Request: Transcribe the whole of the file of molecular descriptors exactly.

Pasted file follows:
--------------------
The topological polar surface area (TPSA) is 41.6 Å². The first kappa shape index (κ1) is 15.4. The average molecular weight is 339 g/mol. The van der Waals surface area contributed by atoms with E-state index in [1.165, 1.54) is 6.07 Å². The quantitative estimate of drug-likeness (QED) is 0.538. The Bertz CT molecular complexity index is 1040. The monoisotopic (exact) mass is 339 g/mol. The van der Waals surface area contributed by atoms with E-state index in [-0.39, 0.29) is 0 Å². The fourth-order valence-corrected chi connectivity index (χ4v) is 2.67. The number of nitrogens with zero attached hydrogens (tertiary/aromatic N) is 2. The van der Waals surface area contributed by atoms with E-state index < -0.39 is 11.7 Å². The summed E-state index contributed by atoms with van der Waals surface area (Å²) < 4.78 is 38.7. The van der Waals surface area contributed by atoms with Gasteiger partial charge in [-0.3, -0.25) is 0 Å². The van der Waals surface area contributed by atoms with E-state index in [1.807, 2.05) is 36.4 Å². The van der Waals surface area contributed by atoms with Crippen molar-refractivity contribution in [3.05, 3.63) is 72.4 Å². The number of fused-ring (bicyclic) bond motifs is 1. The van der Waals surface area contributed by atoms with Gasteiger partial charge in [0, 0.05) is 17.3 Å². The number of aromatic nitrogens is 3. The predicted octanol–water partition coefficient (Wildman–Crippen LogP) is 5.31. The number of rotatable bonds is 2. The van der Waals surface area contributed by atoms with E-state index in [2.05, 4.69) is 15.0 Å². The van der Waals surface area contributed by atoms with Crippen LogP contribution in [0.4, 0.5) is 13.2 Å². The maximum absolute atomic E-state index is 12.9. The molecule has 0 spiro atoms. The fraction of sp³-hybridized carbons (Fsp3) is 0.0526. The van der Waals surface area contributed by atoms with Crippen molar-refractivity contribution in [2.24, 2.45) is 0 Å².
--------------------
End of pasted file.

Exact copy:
The topological polar surface area (TPSA) is 41.6 Å². The first kappa shape index (κ1) is 15.4. The average molecular weight is 339 g/mol. The van der Waals surface area contributed by atoms with E-state index in [1.165, 1.54) is 6.07 Å². The quantitative estimate of drug-likeness (QED) is 0.538. The Bertz CT molecular complexity index is 1040. The monoisotopic (exact) mass is 339 g/mol. The van der Waals surface area contributed by atoms with E-state index in [-0.39, 0.29) is 0 Å². The fourth-order valence-corrected chi connectivity index (χ4v) is 2.67. The number of nitrogens with zero attached hydrogens (tertiary/aromatic N) is 2. The van der Waals surface area contributed by atoms with E-state index < -0.39 is 11.7 Å². The summed E-state index contributed by atoms with van der Waals surface area (Å²) < 4.78 is 38.7. The van der Waals surface area contributed by atoms with Gasteiger partial charge in [-0.3, -0.25) is 0 Å². The van der Waals surface area contributed by atoms with E-state index in [1.807, 2.05) is 36.4 Å². The van der Waals surface area contributed by atoms with Crippen molar-refractivity contribution in [3.05, 3.63) is 72.4 Å². The number of fused-ring (bicyclic) bond motifs is 1. The van der Waals surface area contributed by atoms with Gasteiger partial charge in [0, 0.05) is 17.3 Å². The number of aromatic nitrogens is 3. The predicted octanol–water partition coefficient (Wildman–Crippen LogP) is 5.31. The number of rotatable bonds is 2. The van der Waals surface area contributed by atoms with E-state index in [2.05, 4.69) is 15.0 Å². The van der Waals surface area contributed by atoms with Crippen LogP contribution in [0.4, 0.5) is 13.2 Å². The maximum absolute atomic E-state index is 12.9. The molecule has 0 spiro atoms. The fraction of sp³-hybridized carbons (Fsp3) is 0.0526. The van der Waals surface area contributed by atoms with Crippen molar-refractivity contribution in [2.24, 2.45) is 0 Å².